U.N. chief defends Iran visit, says pushed for change
DUBAI (Reuters) - United Nations Secretary-General Ban Ki-moon has defended his controversial visit to Iran, saying on Friday that he had used this week's trip to push hard for human rights and transparency from Tehran over its nuclear program.
"I believe in the power of diplomacy and I believe in dialogues and I believe in engagement. This is exactly what I did during my visit to Tehran," Ban told Reuters on a stopover in Dubai before flying back to U.N. headquarters in New York.
While conceding he had not always been satisfied with the responses of Iranian leaders he spoke to this week, he rejected accusations by the United States and Israel that he had been playing into Tehran's hands by attending an international summit which Iran used to raise its diplomatic profile.
"I think that it should not have been controversial," he said. "As a secretary-general of the United Nations, I have a mandate to engage with all the member states of the United Nations."
Making the first visit by a U.N. chief to Iran since his predecessor traveled there six years ago, Ban attended the summit of the Non-Aligned Movement, a group of 120 mostly developing nations. Among these were senior ministers from Syria's embattled government who, he said, agreed to consider his request for greater access for international aid workers.
Isolated by international economic sanctions imposed over its nuclear program, and unpopular among many states for its support of President Bashar al-Assad in Syria's civil war, Iran used the NAM summit to present an image of diplomatic power - to its own people, as well as the rest of the world.
Before the summit, Washington made clear that it wanted Ban to boycott the event. "Iran is going to manipulate this opportunity and the attendees to try to deflect attention from its own failings," a State Department spokeswoman said.
Israeli Prime Minister Benjamin Netanyahu also urged Ban to cancel, calling his trip a "big mistake", Israeli media said. Netanyahu sees Iran, and a nuclear program which Tehran insists is for civilian use, as a threat to Israel's existence.
Ban appeared to go out of his way in Tehran to avoid being seen as endorsing Iranian policies. On Thursday, he discomfited his hosts by publicly denouncing as "outrageous" Iranian threats against Israel and claims that the Holocaust never took place.
Ban's criticism may have had little effect on public opinion within the country, however. Local media reported his comments selectively, focusing on references to Iran's importance in the world and generally omitting critical remarks.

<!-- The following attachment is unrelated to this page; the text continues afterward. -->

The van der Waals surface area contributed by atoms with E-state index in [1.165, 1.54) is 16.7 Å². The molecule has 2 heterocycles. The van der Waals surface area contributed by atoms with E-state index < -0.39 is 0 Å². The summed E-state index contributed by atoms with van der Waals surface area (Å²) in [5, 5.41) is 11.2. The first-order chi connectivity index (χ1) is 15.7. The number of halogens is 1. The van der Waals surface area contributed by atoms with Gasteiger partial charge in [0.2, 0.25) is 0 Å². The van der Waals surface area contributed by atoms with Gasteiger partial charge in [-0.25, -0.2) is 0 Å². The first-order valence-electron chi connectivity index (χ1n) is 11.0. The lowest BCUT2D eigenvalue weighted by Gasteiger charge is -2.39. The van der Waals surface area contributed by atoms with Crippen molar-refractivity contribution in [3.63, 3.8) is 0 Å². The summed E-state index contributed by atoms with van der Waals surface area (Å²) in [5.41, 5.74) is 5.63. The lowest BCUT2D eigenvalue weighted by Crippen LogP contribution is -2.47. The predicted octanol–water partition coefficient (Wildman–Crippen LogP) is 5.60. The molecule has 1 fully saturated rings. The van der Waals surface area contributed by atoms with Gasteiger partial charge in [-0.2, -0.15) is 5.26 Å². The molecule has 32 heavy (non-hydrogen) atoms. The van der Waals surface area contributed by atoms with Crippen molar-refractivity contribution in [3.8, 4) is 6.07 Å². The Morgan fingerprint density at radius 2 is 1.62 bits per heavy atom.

However, Ban said on Friday that he had also used meetings with Iran's Supreme Leader Ayatollah Ali Khamenei and President Mahmoud Ahmadinejad to push for change in the country: "I made a very strong push on the nuclear issues and when it came to human rights issues, again I made it quite clear," he said.
Ban said he had also told Iranian leaders that they had a responsibility to do more to assure the world that their nuclear program was for solely peaceful purposes. The leaders' responses were not always satisfactory, he added.
"In some questions they were trying to explain their positions, particularly when it comes to nuclear issues," he said. "They were not giving me any concrete answers."
On human rights, Ban said he pressed Iran to permit more freedom of expression, strengthen women's rights and move toward democracy. He said he had brought up some specific human rights cases: "I expect some positive actions may be taken," Ban said without elaborating.
He also visited Tehran's School of International Relations to discuss with teachers and students what the country should do "if the Iranian government really wants to have a full integration into the international community, as a responsible member of the United Nations".
Ban said he also used the Tehran summit to lobby others governments which attended to support Algerian diplomat Lakhdar Brahimi, who is due this Saturday to replace Kofi Annan as the U.N.-Arab League mediator trying to end the war in Syria.
He asked Syrian Prime Minister Wael al-Halki and Foreign Minister Walid al-Moualem, also attending the summit, to allow international aid workers more access in order to ease a humanitarian crisis affecting hundreds of thousands: "They told me they would consider this matter favorably," Ban said.
(Editing by Alastair Macdonald)
(This story was refiled to fix garble in the twelfth paragraph)
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